Taiwan President Ma Ying-jeou celebrated the Year of the Rabbit by instructing all government officials to henceforth stop referring the other side of the straits as “China.” He reasoned that to call the other side China was to imply that Taiwan was not part of China, in violation of the 1992 One-China Consensus subscribed by both sides.
Instead, Ma suggested duian (对岸) meaning the shore across the way or dalu (大陆) meaning the mainland when referring to the big neighbor across the straits—akin to the US continent as the mainland to the Hawaiians.
Ma was elected president in 2008 on the pledge of closer economic cooperation with the mainland and reversing his independent minded predecessor’s tension filled approach of “one China and one Taiwan.”
Ma’s popularity initially tumbled as his economic policy did not bring about the immediate miraculous economic recovery that the impatient people of Taiwan expected. Instead Taiwan in 2009 was as much a victim of the global financial meltdown as most other countries.
However, Ma upon taking office began cross strait talks in earnest culminating in the Economic Cooperation Framework Agreement. Even as details of ECFA were being hammered out, direct flights began and economic cooperation flourished.
The payoff became evident in 2010 when Taiwan’s economy grew by nearly 11%, strongest gain since 1986. Export increased by nearly 35%, over two-fifths of which headed to the mainland. Private sector investments in Taiwan increased by nearly one third, an unprecedented show of confidence in Taiwan not seen for more than 40 years.
Tourism from the mainland to Taiwan, not possible under Chen Shui-bian, Ma’s predecessor, has grown to over 100,000 visitors per month and contributed $3 billion to Taiwan’s economy since Ma opened Taiwan to mainland tourists. In less than two years, mainland Chinese visitors have already become the largest source of tourists visiting Taiwan. In addition to tour groups, Ma’s administration is now exploring a way to allow individual tourists in order to tap into even greater tourism spending from across the straits.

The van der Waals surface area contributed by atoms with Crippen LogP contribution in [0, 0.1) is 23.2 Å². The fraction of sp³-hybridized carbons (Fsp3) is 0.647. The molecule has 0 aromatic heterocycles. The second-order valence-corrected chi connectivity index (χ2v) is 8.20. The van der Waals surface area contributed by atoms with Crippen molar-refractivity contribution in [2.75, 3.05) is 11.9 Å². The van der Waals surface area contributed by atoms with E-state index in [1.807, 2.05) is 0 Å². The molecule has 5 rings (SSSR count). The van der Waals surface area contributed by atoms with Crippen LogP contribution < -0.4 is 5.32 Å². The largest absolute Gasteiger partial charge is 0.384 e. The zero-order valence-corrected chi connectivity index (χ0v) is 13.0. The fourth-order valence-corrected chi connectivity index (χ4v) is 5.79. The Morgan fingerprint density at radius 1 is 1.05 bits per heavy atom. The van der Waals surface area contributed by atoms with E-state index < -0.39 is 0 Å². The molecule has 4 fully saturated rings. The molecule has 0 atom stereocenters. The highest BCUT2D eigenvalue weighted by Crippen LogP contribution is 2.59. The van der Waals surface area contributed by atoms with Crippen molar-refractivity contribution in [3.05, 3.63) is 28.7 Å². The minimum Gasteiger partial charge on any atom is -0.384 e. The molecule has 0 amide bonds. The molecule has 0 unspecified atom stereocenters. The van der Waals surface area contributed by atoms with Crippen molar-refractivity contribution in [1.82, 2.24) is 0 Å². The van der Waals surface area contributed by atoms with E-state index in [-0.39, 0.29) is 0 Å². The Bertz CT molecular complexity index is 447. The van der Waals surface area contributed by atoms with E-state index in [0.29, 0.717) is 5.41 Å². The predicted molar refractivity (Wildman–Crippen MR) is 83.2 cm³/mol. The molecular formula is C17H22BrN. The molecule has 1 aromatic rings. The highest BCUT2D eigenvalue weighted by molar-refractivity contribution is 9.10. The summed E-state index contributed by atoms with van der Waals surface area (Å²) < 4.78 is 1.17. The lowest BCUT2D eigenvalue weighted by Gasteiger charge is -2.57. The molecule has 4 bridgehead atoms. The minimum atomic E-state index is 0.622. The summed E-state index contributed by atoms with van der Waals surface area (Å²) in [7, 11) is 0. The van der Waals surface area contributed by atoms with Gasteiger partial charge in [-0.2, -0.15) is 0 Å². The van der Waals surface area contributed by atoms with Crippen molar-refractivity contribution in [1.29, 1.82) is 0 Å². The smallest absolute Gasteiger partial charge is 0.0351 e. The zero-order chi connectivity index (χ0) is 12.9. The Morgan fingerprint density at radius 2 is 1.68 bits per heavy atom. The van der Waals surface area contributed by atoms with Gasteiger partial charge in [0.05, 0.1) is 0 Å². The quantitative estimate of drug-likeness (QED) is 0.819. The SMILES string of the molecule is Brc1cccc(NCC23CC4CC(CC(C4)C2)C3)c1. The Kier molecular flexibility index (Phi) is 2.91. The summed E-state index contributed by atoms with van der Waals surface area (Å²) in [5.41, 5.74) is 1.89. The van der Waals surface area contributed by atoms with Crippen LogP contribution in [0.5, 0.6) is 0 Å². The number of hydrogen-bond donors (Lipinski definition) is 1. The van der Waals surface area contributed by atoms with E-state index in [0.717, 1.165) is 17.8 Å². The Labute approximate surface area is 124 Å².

By proclaiming appropriate cross-strait terminology, Ma is betting his political future on the presumption that closer economic cooperation with the mainland will continue to pay off. There are plenty of indications that this will be a safe bet.
Despite the fast growing rate of inbound tourists to Taiwan, the frequency of person visits from Taiwan to the mainland, for business and tourism, is still 4-5 times greater than in the other direction. China sends 57.4 million tourists out of China last year and is expected to overtake the US as the largest source of outbound tourists by 2015. Right now Taiwan is only attracting 2 out of every 100 tourists from the mainland and thus has plenty of upside yet to be realized.
Taiwan companies have invested well over $100 billion on the mainland. Mainland companies have only been recently allowed by the Taipei government to invest in Taiwan. This is timely because only in recent 3-4 years are Chinese companies encouraged by Beijing to make outbound investments. The amount invested in Taiwan to date, around $137 million is not even one percent of total outbound investments. The potential of direct investment from the mainland into Taiwan is huge and can only further stimulate Taiwan’s economy.
Ironically when China first opened to the west after 1972, foreign visitors were admonished not to use the term dalu or mainland but China or People Republic of China in order not to suggest separateness between Taiwan and the mainland. Now the use of the term seems to suggest closer cooperation between the two sides.
No one seems to care as to how long the two sides will remain separate or if they will actually reunite. In the meantime, Ma is betting that continued economic improvements in Taiwan will win the peoples’ confidence in him, enough to ensure his reelection.
A version of this piece appeared in the New America Media.